Thu, Mar 03, 2005 - Page 3 News List

Wu works to bridge US-Taiwan divide

Wu Li-pei, a long-time advocate for Taiwan, gained attention this week after resigning from his position as senior presidential adviser to protest an agreement made between President Chen Shui-bian and People First Party Chairman James Soong. Before this rift, Wu last month headed Taiwan's delegation to US President George W. Bush's National Prayer Breakfast and during his stay in Washington spoke to US officials on issues that concern Taiwan. Wu sat down with `Taipei Times' reporter Huang Tai-lin last week and outlined the response he received, and some of the common concerns that US officials raised, including constitutional reform and weapons sales


Former senior adviser to the president Wu Li-pei points while talking during an interview at the Presidential Office late last month.


Taipei Times: You recently returned from heading the Taiwan delegation to the US National Prayer Breakfast. Could you share with us the discussions that took place during your visit there?

Wu Li-pei (吳澧培): We spent seven days in the US, including visits to New York, Boston and Washington. During our stay, we met and exchanged views with a number of think tanks, members of congress, former and incumbent officials, as well as media outlets.

The main issues put forward by us were the EU's plan to lift their embargo on arms sales to China, China's proposed "anti-secession" law and Taiwan's bid to take part in international bodies; whereas for the US, they often brought up topics ranging from [Taiwan's] referendum to constitutional reforms and Taiwan's arms procurement from the US.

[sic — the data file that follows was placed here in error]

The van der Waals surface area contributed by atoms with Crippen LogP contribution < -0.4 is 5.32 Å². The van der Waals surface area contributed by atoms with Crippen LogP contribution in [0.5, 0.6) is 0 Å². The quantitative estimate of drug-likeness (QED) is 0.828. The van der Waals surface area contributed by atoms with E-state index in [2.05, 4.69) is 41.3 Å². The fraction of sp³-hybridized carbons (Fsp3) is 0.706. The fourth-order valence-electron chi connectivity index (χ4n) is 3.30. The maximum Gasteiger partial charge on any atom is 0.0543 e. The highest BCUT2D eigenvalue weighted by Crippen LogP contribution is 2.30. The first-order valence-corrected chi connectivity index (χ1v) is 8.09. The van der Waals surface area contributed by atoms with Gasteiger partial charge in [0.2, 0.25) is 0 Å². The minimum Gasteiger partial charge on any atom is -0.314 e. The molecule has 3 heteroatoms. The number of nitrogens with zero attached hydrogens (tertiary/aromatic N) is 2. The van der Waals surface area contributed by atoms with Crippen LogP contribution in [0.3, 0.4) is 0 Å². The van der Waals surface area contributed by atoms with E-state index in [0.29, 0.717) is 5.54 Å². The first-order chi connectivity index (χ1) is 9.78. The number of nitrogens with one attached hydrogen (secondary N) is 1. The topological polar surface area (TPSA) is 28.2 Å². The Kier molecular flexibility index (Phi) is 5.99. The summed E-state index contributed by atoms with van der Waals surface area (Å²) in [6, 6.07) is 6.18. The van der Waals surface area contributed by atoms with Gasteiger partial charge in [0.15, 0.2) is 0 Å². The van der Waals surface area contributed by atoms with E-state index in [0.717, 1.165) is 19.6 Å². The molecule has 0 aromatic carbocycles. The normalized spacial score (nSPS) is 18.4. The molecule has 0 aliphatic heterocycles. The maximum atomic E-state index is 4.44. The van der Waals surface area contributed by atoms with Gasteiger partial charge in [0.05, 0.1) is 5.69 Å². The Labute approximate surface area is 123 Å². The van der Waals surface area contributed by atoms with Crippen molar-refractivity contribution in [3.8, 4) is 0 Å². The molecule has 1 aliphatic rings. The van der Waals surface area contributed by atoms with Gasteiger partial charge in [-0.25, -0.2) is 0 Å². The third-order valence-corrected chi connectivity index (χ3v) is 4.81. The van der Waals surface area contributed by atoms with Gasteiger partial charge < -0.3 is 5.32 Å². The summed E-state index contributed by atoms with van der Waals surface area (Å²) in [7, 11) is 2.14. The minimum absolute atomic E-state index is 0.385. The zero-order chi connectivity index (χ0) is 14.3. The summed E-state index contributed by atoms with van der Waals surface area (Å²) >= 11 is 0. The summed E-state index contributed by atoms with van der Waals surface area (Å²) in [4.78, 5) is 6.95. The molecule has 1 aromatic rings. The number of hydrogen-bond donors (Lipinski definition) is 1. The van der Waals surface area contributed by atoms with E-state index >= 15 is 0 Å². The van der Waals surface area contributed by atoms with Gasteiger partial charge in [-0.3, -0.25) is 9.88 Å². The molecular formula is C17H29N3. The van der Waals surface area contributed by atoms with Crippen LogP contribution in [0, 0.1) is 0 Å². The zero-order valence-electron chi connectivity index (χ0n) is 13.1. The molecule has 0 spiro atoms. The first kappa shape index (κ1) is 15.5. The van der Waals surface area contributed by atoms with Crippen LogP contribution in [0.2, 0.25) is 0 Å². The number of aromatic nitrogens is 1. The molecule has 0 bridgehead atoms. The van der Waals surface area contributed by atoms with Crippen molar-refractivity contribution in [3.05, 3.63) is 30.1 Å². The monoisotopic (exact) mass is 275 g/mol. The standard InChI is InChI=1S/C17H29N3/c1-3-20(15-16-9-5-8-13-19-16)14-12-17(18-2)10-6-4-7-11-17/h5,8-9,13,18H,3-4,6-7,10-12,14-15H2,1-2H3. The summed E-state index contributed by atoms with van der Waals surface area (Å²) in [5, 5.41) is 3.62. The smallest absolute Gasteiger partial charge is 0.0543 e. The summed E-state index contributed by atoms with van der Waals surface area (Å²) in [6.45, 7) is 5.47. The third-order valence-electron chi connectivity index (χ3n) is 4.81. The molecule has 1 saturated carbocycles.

On the arms embargo, we expressed our deep concern over the possibility that should the EU decide to lift the embargo on arms sales to China, it would destabilize the East Asian security environment. We mentioned that it could also further weaken the US' presence in the Asian region, which is already on the decline.

The only thing remaining would be to decide how to approach [the issue] so as to effectively prevent this from happening.

As the US works to improve its relations with the main EU members such as Germany and France, it makes us feel a bit more optimistic that the US may be able to efficaciously prevent [the EU from lifting their embargo.]

On China's planned "anti-secession" law, we let them know that Taiwan, after the bitterly fought elections of last year, was able to -- after the elections -- address issues in a more rational and calm manner.

As a result, Taiwan can better express goodwill toward China, which seemingly responded by sending two of its [Association for Relations Across the Taiwan Strait] officials to participate in the funeral for [late Straits Exchange Foundation chairman] Koo Chen-fu (辜振甫), and by not insisting on the "one China" principle when negotiating with Taiwan on the recent cross-strait charter flights for the Lunar New Year holidays.

China's plan to enact its "anti-secession" law, however, quickly destroyed all this amity.

Although its content is not yet known, the fact that they have introduced this law is itself already a very malicious move. We relayed to the US in strong terms that this proposed law of China's is absolutely unacceptable to Taiwan.

Besides, we don't think the law would bring any good to China since it would end up scaring Taiwanese businessmen away from investing there.

The issue that concerned them the most was arms sales. We of course explained to them that it is domestic politics. You can't blame the president when it is the Legislative Yuan that failed to pass it [the bill for the weapons procurement budget].

Their biggest concern, even from those who generally are friendly with Taiwan, was that, "are you just going to sit there and let us do the job?"

Unfortunately, from what we observed, it was apparent that this was the general impression lingering in US political circles -- that they think Taiwan doesn't want to defend itself, and simply expects the US to come and act as its shield.

TT: What were your observations with regard to the US' view on China's proposed "anti-secession" law?

Wu: I once said that it is strenuous work [for Taiwan] to be an ally of the US, as any tiny moves will be fingered by the US as acts of provocation and Taiwan will be branded as being a "trouble-maker."

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